author = "Spencer, {Kylee L.} and Jennifer Malinowski and Carty, {Cara L.} and Nora Franceschini and Lindsay Fern{\'a}ndez-Rhodes and Alicia Young and Iona Cheng and Ritchie, {Marylyn D.} and Haiman, {Christopher A.} and Lynne Wilkens and ChunyuanWu and Matise, {Tara C.} and Carlson, {Christopher S.} and Kathleen Brennan and Amy Park and Aleksandar Rajkovic and Hindorff, {Lucia A.} and Steven Buyske and Crawford, {Dana C.}",
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Spencer, KL, Malinowski, J, Carty, CL, Franceschini, N, Fernández-Rhodes, L, Young, A, Cheng, I, Ritchie, MD, Haiman, CA, Wilkens, L, ChunyuanWu, Matise, TC, Carlson, CS, Brennan, K, Park, A, Rajkovic, A, Hindorff, LA, Buyske, S & Crawford, DC 2013, 'Genetic Variation and Reproductive Timing: African American Women from the Population Architecture Using Genomics and Epidemiology (PAGE) Study', PloS one, vol. 8, no. 2, e55258. https://doi.org/10.1371/journal.pone.0055258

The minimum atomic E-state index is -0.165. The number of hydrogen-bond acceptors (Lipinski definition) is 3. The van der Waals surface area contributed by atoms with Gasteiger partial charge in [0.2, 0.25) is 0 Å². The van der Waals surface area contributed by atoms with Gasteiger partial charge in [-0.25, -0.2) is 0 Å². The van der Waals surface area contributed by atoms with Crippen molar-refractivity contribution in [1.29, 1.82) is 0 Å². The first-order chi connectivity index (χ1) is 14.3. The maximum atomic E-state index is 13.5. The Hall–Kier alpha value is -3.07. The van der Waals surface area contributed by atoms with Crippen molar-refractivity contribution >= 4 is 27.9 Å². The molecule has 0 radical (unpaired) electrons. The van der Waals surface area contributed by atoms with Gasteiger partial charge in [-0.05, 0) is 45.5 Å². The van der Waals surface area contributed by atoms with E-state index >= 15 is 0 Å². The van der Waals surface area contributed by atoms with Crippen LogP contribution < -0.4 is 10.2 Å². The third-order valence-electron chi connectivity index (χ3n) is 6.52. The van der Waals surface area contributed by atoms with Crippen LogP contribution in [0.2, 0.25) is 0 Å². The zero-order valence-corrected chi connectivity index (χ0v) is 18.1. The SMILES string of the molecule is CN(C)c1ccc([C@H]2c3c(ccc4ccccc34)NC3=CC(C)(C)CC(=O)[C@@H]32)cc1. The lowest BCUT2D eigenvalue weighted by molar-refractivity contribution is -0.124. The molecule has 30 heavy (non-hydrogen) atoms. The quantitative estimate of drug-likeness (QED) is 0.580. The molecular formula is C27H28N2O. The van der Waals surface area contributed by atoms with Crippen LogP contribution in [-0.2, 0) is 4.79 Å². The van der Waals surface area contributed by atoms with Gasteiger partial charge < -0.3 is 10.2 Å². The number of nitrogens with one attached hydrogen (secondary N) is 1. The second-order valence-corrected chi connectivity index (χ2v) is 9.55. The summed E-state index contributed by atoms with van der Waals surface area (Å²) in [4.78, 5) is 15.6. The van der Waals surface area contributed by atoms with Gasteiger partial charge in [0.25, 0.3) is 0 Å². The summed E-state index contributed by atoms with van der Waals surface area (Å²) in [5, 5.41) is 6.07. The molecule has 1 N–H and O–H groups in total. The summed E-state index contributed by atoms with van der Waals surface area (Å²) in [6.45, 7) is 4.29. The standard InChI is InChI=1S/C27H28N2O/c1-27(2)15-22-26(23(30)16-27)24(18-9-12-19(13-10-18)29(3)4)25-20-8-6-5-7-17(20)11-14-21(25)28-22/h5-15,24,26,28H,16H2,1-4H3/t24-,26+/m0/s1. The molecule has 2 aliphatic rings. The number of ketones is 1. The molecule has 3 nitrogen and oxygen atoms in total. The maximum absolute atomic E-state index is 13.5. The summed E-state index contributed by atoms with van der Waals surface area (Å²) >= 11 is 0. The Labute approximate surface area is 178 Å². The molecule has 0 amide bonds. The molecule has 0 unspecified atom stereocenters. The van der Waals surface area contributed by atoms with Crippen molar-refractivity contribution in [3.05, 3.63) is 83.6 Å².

Genetic Variation and Reproductive Timing : African American Women from the Population Architecture Using Genomics and Epidemiology (PAGE) Study. / Spencer, Kylee L.; Malinowski, Jennifer; Carty, Cara L.; Franceschini, Nora; Fernández-Rhodes, Lindsay; Young, Alicia; Cheng, Iona; Ritchie, Marylyn D.; Haiman, Christopher A.; Wilkens, Lynne; ChunyuanWu; Matise, Tara C.; Carlson, Christopher S.; Brennan, Kathleen; Park, Amy; Rajkovic, Aleksandar; Hindorff, Lucia A.; Buyske, Steven; Crawford, Dana C.

In: PloS one, Vol. 8, No. 2, e55258, 12.02.2013.

Research output: Contribution to journalArticle

TY - JOUR

T1 - Genetic Variation and Reproductive Timing

T2 - African American Women from the Population Architecture Using Genomics and Epidemiology (PAGE) Study

AU - Spencer, Kylee L.

AU - Malinowski, Jennifer

AU - Carty, Cara L.

AU - Franceschini, Nora

AU - Fernández-Rhodes, Lindsay

AU - Young, Alicia

AU - Cheng, Iona

AU - Ritchie, Marylyn D.

AU - Haiman, Christopher A.

AU - Wilkens, Lynne

AU - ChunyuanWu,

AU - Matise, Tara C.

AU - Carlson, Christopher S.

AU - Brennan, Kathleen

AU - Park, Amy

AU - Rajkovic, Aleksandar

AU - Hindorff, Lucia A.

AU - Buyske, Steven

AU - Crawford, Dana C.

PY - 2013/2/12

Y1 - 2013/2/12